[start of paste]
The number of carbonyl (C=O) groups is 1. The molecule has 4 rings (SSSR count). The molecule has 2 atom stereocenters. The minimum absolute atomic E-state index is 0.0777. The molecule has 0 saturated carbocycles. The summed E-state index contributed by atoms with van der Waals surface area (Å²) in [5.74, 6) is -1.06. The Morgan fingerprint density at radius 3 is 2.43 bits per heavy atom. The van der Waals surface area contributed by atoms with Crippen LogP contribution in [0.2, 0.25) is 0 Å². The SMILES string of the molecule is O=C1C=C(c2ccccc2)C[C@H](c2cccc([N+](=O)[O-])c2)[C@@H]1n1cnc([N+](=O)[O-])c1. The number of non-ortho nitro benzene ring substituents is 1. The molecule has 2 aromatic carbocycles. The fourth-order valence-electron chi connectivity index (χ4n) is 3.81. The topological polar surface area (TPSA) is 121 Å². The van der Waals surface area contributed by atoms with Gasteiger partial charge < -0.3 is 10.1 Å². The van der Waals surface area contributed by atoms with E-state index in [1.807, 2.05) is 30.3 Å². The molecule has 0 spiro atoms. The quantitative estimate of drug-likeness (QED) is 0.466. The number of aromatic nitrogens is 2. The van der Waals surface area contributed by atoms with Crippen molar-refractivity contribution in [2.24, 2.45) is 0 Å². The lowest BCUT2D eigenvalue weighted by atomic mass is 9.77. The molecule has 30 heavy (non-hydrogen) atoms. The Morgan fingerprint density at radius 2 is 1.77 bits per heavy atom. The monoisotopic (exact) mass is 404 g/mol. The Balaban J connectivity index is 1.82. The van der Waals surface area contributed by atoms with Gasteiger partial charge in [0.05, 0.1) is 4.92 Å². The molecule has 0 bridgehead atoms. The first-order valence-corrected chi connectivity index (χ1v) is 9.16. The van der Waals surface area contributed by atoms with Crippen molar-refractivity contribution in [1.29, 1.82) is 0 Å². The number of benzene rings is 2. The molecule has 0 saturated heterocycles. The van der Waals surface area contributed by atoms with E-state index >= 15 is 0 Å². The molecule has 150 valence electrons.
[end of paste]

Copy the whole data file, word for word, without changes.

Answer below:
The number of carbonyl (C=O) groups is 1. The molecule has 4 rings (SSSR count). The molecule has 2 atom stereocenters. The minimum absolute atomic E-state index is 0.0777. The molecule has 0 saturated carbocycles. The summed E-state index contributed by atoms with van der Waals surface area (Å²) in [5.74, 6) is -1.06. The Morgan fingerprint density at radius 3 is 2.43 bits per heavy atom. The van der Waals surface area contributed by atoms with Crippen LogP contribution in [0.2, 0.25) is 0 Å². The SMILES string of the molecule is O=C1C=C(c2ccccc2)C[C@H](c2cccc([N+](=O)[O-])c2)[C@@H]1n1cnc([N+](=O)[O-])c1. The number of non-ortho nitro benzene ring substituents is 1. The molecule has 2 aromatic carbocycles. The fourth-order valence-electron chi connectivity index (χ4n) is 3.81. The topological polar surface area (TPSA) is 121 Å². The van der Waals surface area contributed by atoms with Gasteiger partial charge < -0.3 is 10.1 Å². The van der Waals surface area contributed by atoms with E-state index in [1.807, 2.05) is 30.3 Å². The molecule has 0 spiro atoms. The quantitative estimate of drug-likeness (QED) is 0.466. The number of aromatic nitrogens is 2. The van der Waals surface area contributed by atoms with Crippen molar-refractivity contribution in [2.24, 2.45) is 0 Å². The lowest BCUT2D eigenvalue weighted by atomic mass is 9.77. The molecule has 30 heavy (non-hydrogen) atoms. The Morgan fingerprint density at radius 2 is 1.77 bits per heavy atom. The monoisotopic (exact) mass is 404 g/mol. The Balaban J connectivity index is 1.82. The van der Waals surface area contributed by atoms with Gasteiger partial charge in [0.05, 0.1) is 4.92 Å². The molecule has 0 bridgehead atoms. The first-order valence-corrected chi connectivity index (χ1v) is 9.16. The van der Waals surface area contributed by atoms with Crippen molar-refractivity contribution in [1.29, 1.82) is 0 Å². The number of benzene rings is 2. The molecule has 0 saturated heterocycles. The van der Waals surface area contributed by atoms with E-state index >= 15 is 0 Å². The molecule has 150 valence electrons.